There’s a storm gathering
The clouds are dark and the winds are strong
And I am afraid…
This ad uses a different technique in that it leverages multiple adult characters each with a different line of dialogue (the disclaimer at the bottom of the screen tells us that these adult characters are all actors, however, they are supposedly telling stories based on real incidents).
The skies throughout the first part of the commercial are dark as each person speaks of the impending storm that is brewing and how rights have been taken away when marriage equality laws are passed.
I am a Massachusetts parent helplessly watching public schools teach my son that gay marriage is ok.
A California doctor and church group also share how they would supposedly be impacted if gay marriage were legal. The actors go on to say that same-sex marriage advocates are not content and they want to change the way Californians live and that people would have no choice.
The storm is coming.
A man appears with the text Damon Owens, National Organization for Marriage. As he begins to share that there is hope, the overcast skies open up and sun shines through. He shares how “a rainbow coalition of every creed and color coming together in love to protect marriage.” He concludes by putting a plug in for the organization’s website and then says “join us.”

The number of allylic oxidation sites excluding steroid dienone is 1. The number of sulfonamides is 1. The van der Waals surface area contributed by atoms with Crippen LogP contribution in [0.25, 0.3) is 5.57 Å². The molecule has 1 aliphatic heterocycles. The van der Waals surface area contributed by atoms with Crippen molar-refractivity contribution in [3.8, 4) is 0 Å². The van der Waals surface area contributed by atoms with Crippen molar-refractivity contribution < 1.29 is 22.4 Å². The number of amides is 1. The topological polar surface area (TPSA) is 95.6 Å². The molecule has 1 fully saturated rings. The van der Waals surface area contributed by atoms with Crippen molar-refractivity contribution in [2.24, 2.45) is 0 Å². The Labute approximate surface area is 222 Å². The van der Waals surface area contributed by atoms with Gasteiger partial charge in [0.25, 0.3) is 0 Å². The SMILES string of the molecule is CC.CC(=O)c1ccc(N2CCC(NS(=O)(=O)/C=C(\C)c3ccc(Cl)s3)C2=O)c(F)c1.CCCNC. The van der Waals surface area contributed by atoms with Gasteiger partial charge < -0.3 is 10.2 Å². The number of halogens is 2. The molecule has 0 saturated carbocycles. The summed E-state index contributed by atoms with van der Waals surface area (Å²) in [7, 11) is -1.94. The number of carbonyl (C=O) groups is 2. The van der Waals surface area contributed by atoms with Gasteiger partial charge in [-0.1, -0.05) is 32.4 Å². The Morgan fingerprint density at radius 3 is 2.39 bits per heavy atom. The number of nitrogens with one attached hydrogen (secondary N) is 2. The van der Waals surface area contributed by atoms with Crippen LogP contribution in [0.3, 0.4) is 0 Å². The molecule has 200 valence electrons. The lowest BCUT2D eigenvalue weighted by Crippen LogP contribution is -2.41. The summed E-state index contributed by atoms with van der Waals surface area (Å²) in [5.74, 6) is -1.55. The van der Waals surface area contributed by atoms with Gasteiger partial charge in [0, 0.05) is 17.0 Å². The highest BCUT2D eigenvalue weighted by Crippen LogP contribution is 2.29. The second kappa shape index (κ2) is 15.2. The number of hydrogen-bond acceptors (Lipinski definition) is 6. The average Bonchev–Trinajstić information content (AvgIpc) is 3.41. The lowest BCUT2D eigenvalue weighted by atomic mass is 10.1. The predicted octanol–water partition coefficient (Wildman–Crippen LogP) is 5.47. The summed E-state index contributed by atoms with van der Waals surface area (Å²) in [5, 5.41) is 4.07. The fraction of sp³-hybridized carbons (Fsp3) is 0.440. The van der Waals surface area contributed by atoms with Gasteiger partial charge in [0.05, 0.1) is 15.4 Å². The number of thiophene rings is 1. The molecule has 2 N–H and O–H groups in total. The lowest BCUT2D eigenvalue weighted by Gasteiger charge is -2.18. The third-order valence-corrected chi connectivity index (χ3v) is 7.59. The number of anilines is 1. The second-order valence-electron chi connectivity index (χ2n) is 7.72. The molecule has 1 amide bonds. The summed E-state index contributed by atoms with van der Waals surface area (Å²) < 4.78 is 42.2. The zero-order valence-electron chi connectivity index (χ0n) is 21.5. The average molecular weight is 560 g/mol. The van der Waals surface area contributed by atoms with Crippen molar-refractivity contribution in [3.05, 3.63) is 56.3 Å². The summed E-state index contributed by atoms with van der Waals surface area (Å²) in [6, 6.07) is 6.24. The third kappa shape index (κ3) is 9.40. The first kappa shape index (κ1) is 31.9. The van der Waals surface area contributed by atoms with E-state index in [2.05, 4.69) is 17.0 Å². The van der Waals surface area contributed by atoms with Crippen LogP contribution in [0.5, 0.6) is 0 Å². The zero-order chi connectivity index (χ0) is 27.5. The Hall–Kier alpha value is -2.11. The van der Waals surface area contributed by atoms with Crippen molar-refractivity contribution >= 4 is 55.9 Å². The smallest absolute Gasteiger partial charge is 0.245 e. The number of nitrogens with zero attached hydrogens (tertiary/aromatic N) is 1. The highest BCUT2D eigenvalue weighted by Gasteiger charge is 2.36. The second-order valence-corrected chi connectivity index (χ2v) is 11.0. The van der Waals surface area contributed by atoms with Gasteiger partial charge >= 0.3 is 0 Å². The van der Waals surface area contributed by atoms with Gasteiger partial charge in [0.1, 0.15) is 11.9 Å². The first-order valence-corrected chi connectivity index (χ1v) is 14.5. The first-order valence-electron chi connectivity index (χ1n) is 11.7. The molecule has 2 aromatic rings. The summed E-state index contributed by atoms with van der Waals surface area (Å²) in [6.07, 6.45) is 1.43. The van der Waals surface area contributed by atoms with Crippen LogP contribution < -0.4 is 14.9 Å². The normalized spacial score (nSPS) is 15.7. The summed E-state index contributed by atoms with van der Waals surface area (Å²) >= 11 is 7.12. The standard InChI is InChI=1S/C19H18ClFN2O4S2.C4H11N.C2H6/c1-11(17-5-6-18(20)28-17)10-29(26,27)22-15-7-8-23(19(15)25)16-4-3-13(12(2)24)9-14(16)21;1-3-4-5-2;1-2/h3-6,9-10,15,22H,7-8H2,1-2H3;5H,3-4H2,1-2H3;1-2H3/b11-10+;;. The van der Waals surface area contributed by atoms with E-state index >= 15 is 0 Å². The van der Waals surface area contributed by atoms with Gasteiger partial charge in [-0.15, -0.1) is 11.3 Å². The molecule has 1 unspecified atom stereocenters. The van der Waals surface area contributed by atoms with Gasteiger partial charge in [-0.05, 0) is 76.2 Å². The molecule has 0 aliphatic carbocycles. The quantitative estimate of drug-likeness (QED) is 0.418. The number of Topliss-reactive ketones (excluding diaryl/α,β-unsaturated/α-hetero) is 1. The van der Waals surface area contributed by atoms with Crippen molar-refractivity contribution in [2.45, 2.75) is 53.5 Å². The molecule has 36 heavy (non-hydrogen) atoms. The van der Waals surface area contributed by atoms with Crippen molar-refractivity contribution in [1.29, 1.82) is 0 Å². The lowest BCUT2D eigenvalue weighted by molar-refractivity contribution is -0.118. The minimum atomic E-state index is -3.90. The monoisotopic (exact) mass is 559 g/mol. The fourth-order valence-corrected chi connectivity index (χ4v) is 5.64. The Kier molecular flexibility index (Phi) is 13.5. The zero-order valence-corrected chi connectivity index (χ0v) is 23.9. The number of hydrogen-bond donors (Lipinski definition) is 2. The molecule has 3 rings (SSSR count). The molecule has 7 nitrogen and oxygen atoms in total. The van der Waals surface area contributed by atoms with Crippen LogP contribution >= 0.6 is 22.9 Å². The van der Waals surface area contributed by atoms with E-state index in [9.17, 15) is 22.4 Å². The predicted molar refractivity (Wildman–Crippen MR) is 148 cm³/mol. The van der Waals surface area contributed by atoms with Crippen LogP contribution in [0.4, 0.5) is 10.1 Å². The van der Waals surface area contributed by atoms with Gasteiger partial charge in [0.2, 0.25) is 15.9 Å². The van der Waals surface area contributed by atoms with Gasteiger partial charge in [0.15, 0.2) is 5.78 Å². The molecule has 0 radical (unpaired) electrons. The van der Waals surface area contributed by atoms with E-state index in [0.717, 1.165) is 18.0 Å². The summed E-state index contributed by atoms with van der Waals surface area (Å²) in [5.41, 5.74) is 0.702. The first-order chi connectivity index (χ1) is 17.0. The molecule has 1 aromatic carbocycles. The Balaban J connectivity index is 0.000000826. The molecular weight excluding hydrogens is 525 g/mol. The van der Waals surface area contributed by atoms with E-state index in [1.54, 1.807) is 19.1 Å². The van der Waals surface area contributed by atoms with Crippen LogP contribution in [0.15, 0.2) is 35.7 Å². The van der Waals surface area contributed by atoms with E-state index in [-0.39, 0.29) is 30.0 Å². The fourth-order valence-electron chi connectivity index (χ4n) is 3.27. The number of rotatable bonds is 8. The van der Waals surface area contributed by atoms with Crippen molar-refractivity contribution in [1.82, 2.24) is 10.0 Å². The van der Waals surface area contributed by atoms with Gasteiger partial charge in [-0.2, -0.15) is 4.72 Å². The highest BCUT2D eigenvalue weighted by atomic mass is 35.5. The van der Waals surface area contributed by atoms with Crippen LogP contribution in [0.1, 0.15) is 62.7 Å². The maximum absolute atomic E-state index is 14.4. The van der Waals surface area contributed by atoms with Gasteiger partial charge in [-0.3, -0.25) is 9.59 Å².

I actually found the commercial to be a little creepy, almost cult-like with the last words Mr. Owens speaks. With that said, it is both memorable and effective as it paints a somber picture of how Californians may be impacted if gay marriage were legal.
Once again, however, the ad is easily debunked. The claim from the California doctor that she must choose between her faith and her job doesn’t make sense. Is she saying that she would have to choose whether or not a same-sex couple would be allowed to see each other in the hospital? Or is she saying that she would have to choose whether or not a same-sex couple raising a child should be allowed to see their daughter in the emergency room? Hmmm. If these are the choices this doctor is making, find me someone else, please! Who else does she hold a grudge against and how does that impact her other decisions?
As for the mother who can do nothing to stop her child from learning about same-sex couples, well I’m sorry to say, that fight is a lost battle. Have you turned on the television recently? Even childrens’ comics feature same-sex couples these days. The reality is, social norms are changing (have changed) and children in every state will be exposed to different definitions of love.
As for the church group that is punished for not following the law? Well, I would ask what benefits that church is receiving from their government? Tax laws in their favor? Other non-exempt benefits? I don’t fully understand why these organizations feel that they should benefit from the government partnerships, but then not be held to any standards of accountability. It always brings me back to the concept of church and state and I’ve got to ask if we’ve got the separation that our founders intended?